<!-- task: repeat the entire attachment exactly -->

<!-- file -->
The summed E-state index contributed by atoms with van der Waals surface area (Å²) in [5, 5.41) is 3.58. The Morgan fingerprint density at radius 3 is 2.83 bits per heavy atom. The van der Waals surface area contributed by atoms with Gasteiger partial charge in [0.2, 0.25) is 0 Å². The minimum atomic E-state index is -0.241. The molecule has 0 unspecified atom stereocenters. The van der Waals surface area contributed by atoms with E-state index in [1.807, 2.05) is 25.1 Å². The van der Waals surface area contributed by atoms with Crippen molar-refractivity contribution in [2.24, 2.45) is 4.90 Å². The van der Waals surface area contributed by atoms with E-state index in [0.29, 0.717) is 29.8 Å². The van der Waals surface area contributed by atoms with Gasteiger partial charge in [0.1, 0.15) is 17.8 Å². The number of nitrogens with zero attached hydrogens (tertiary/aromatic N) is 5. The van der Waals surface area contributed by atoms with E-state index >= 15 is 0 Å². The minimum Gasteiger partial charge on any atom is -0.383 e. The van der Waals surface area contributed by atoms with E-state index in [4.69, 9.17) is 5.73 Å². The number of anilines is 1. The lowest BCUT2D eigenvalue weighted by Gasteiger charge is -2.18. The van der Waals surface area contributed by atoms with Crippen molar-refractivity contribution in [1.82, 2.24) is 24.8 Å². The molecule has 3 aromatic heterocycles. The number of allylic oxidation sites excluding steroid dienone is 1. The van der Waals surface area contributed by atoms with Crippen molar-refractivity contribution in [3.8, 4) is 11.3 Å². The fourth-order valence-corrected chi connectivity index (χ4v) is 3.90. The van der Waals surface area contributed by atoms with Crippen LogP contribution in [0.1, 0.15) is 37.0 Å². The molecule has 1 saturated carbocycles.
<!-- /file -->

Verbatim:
The summed E-state index contributed by atoms with van der Waals surface area (Å²) in [5, 5.41) is 3.58. The Morgan fingerprint density at radius 3 is 2.83 bits per heavy atom. The van der Waals surface area contributed by atoms with Gasteiger partial charge in [0.2, 0.25) is 0 Å². The minimum atomic E-state index is -0.241. The molecule has 0 unspecified atom stereocenters. The van der Waals surface area contributed by atoms with E-state index in [1.807, 2.05) is 25.1 Å². The van der Waals surface area contributed by atoms with Crippen molar-refractivity contribution in [2.24, 2.45) is 4.90 Å². The van der Waals surface area contributed by atoms with E-state index in [0.29, 0.717) is 29.8 Å². The van der Waals surface area contributed by atoms with Gasteiger partial charge in [0.1, 0.15) is 17.8 Å². The number of nitrogens with zero attached hydrogens (tertiary/aromatic N) is 5. The van der Waals surface area contributed by atoms with E-state index >= 15 is 0 Å². The minimum Gasteiger partial charge on any atom is -0.383 e. The van der Waals surface area contributed by atoms with E-state index in [4.69, 9.17) is 5.73 Å². The number of anilines is 1. The lowest BCUT2D eigenvalue weighted by Gasteiger charge is -2.18. The van der Waals surface area contributed by atoms with Crippen molar-refractivity contribution in [1.82, 2.24) is 24.8 Å². The molecule has 3 aromatic heterocycles. The number of allylic oxidation sites excluding steroid dienone is 1. The van der Waals surface area contributed by atoms with Crippen molar-refractivity contribution in [3.8, 4) is 11.3 Å². The fourth-order valence-corrected chi connectivity index (χ4v) is 3.90. The van der Waals surface area contributed by atoms with Crippen LogP contribution in [0.1, 0.15) is 37.0 Å². The molecule has 1 saturated carbocycles.